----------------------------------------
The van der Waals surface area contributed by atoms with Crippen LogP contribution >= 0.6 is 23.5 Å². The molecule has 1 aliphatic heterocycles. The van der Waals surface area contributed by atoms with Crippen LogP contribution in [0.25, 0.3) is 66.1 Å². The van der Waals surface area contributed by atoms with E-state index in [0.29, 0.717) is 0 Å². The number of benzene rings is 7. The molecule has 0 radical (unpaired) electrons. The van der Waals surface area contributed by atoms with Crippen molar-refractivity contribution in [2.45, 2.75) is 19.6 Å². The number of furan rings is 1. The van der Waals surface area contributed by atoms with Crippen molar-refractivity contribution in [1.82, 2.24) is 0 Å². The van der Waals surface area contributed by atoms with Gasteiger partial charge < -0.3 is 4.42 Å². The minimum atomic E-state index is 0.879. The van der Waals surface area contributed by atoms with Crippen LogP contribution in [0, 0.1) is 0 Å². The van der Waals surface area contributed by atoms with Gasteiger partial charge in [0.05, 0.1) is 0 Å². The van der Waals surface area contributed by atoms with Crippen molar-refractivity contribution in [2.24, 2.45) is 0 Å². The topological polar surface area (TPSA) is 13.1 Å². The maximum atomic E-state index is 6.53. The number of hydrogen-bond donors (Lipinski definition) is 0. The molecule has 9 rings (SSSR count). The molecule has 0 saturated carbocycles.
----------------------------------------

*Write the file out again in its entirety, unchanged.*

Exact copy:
The van der Waals surface area contributed by atoms with Crippen LogP contribution >= 0.6 is 23.5 Å². The molecule has 1 aliphatic heterocycles. The van der Waals surface area contributed by atoms with Crippen LogP contribution in [0.25, 0.3) is 66.1 Å². The van der Waals surface area contributed by atoms with E-state index in [0.29, 0.717) is 0 Å². The number of benzene rings is 7. The molecule has 0 radical (unpaired) electrons. The van der Waals surface area contributed by atoms with Crippen molar-refractivity contribution in [2.45, 2.75) is 19.6 Å². The number of furan rings is 1. The van der Waals surface area contributed by atoms with Crippen molar-refractivity contribution in [1.82, 2.24) is 0 Å². The van der Waals surface area contributed by atoms with Gasteiger partial charge < -0.3 is 4.42 Å². The minimum atomic E-state index is 0.879. The van der Waals surface area contributed by atoms with Crippen LogP contribution in [0, 0.1) is 0 Å². The van der Waals surface area contributed by atoms with Gasteiger partial charge in [0.05, 0.1) is 0 Å². The van der Waals surface area contributed by atoms with Crippen molar-refractivity contribution in [2.24, 2.45) is 0 Å². The topological polar surface area (TPSA) is 13.1 Å². The maximum atomic E-state index is 6.53. The number of hydrogen-bond donors (Lipinski definition) is 0. The molecule has 9 rings (SSSR count). The molecule has 0 saturated carbocycles.